Tomato Plants & Epsom Salt

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Epsom salt helps tomatoes grow thick and rich.

Epsom salt consists simply of magnesium sulfate. It is often used to ease the pain of sore or tired feet in a foot bath, but it can also be used in the garden to enhance performance of fruit. It is reported to improve the growth of tomatoes and stop blossom end rot that can totally rot a tomato.


Epsom salt provides a good source of magnesium. Magnesium aids in chlorophyll production in plants. It is important because it enhances photosynthesis, or the manner in which plants breathe. They breathe in carbon dioxide and put out oxygen. Magnesium is usually found in the soil and is often included in many fertilizers.


Sulfur is a component in Epsom salt. Sulfur gives plants protein and other enzymes necessary for them to grow strong. Roots grow better with the benefit of sulfur and it helps plants endure colder temperatures. Sulfur is naturally delivered to plants through rain, but often they need a little boost.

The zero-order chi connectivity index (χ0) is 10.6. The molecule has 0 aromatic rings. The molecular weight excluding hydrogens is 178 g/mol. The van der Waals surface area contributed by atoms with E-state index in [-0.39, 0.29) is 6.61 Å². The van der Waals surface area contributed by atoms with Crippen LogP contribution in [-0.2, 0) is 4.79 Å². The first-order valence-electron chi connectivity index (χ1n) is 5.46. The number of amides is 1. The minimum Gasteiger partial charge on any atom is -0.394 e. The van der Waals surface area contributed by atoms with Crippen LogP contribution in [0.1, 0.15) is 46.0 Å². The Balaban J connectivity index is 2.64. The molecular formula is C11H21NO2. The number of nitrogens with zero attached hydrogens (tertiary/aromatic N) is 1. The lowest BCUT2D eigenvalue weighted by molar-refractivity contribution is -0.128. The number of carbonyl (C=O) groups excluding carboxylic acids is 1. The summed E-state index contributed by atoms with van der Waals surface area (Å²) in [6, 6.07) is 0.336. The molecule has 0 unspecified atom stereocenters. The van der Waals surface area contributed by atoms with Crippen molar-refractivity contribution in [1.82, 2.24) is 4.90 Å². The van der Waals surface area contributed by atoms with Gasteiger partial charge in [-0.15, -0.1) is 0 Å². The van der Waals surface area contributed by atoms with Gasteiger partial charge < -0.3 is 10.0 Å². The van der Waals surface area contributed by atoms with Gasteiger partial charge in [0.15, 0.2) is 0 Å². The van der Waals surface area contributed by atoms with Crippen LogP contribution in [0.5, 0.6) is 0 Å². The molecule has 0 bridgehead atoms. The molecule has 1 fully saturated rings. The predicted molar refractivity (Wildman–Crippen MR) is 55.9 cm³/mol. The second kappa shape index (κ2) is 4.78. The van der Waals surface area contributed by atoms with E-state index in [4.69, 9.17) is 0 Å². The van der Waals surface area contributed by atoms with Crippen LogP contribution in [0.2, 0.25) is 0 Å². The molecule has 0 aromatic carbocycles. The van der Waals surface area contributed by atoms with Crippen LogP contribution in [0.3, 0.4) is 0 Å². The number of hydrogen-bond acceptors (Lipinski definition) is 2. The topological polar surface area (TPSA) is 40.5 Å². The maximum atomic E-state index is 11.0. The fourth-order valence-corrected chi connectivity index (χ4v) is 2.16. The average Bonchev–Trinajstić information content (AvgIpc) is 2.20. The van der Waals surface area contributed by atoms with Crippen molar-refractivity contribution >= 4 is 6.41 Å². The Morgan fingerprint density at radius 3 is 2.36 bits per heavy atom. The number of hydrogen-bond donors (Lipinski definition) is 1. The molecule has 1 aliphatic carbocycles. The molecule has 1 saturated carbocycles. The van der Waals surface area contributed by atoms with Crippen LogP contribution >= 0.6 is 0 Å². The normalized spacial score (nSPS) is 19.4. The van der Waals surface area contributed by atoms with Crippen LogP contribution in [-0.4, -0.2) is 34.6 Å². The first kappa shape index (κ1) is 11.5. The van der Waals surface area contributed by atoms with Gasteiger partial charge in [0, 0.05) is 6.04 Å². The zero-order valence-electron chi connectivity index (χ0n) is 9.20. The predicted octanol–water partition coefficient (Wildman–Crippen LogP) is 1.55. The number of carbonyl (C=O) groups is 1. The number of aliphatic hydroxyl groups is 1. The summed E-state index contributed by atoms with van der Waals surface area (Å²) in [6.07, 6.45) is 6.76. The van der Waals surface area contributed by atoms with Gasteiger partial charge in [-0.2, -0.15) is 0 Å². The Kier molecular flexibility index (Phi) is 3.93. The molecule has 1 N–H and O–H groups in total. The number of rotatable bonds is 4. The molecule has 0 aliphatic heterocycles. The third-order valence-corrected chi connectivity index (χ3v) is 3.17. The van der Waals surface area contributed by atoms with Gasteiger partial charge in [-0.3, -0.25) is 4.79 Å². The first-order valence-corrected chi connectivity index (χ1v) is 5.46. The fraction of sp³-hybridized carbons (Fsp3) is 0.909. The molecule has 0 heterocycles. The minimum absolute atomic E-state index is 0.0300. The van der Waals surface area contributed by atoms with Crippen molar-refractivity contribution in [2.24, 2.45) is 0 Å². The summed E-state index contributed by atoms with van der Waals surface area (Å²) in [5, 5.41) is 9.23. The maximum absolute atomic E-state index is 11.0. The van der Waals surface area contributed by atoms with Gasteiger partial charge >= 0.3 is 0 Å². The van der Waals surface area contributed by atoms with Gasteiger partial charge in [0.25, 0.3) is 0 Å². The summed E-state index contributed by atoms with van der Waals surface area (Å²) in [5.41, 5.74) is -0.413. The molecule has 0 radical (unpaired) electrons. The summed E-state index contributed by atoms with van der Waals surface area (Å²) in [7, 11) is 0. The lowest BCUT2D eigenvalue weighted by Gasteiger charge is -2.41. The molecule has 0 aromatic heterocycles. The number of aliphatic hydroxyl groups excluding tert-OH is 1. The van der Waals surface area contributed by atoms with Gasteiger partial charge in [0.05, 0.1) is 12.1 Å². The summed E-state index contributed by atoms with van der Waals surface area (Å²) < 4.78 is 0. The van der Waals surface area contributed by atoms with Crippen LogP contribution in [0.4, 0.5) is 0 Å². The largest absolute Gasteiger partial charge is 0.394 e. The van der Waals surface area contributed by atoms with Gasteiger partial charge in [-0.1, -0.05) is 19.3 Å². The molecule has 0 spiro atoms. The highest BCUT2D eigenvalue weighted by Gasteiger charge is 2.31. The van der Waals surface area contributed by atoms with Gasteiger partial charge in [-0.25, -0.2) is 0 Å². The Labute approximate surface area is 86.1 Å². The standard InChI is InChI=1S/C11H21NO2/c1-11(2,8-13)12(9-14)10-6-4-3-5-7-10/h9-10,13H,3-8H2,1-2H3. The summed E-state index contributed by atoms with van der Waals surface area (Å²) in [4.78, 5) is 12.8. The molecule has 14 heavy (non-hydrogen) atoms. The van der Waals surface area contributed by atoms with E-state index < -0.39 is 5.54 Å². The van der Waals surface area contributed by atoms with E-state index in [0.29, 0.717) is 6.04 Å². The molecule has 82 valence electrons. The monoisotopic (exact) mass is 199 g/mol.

Magnesium Deficiency

Yellowing leaves starting at the bottom and progressing to the top are one sign of a magnesium deficiency. Blossom end rot is also a sign. This is when the tomato blossom causes a large black spot on the very bottom of the fruit that gets bigger and bigger as the tomato grows. Eventually it will rot all the way through the tomato, rendering it useless.

How to Use

Place a few granules of Epsom salt in the hole before planting the tomato plant. Once blossoms appear on the plant, sprinkle 1 tbsp. Epsom salt per foot of plant height around the base of the stem. Scratch it into the soil and water well. A plant 2 feet high should be treated with 2 tbsp. Epsom salt, while a plant less than 12 inches high will do with 1 tbsp. Apply every other week.

Other Uses

Dissolve 1 tbsp. Epsom salt in 1 gallon of water. Place some in a spray bottle and use this to spray on the fruit and foliage. This will keep the foliage green and also increase the thickness of the walls of the fruit, making for a delicious tomato. There is no real scientific evidence that Epsom salt works on tomatoes, but many gardeners have been using the substance with both tomatoes and peppers for years with great success.

references & resources

Deborah Harding

Deborah Harding has been writing for over nine years. Beginning with cooking and gardening magazines, Harding then produced a gardening and cooking newsletter and website called Prymethyme Herbs in 1998. Published books include "Kidstuff" and "Green Guide to Herb Gardening." She has a Bachelor of Music from Youngstown State University and sings professionally.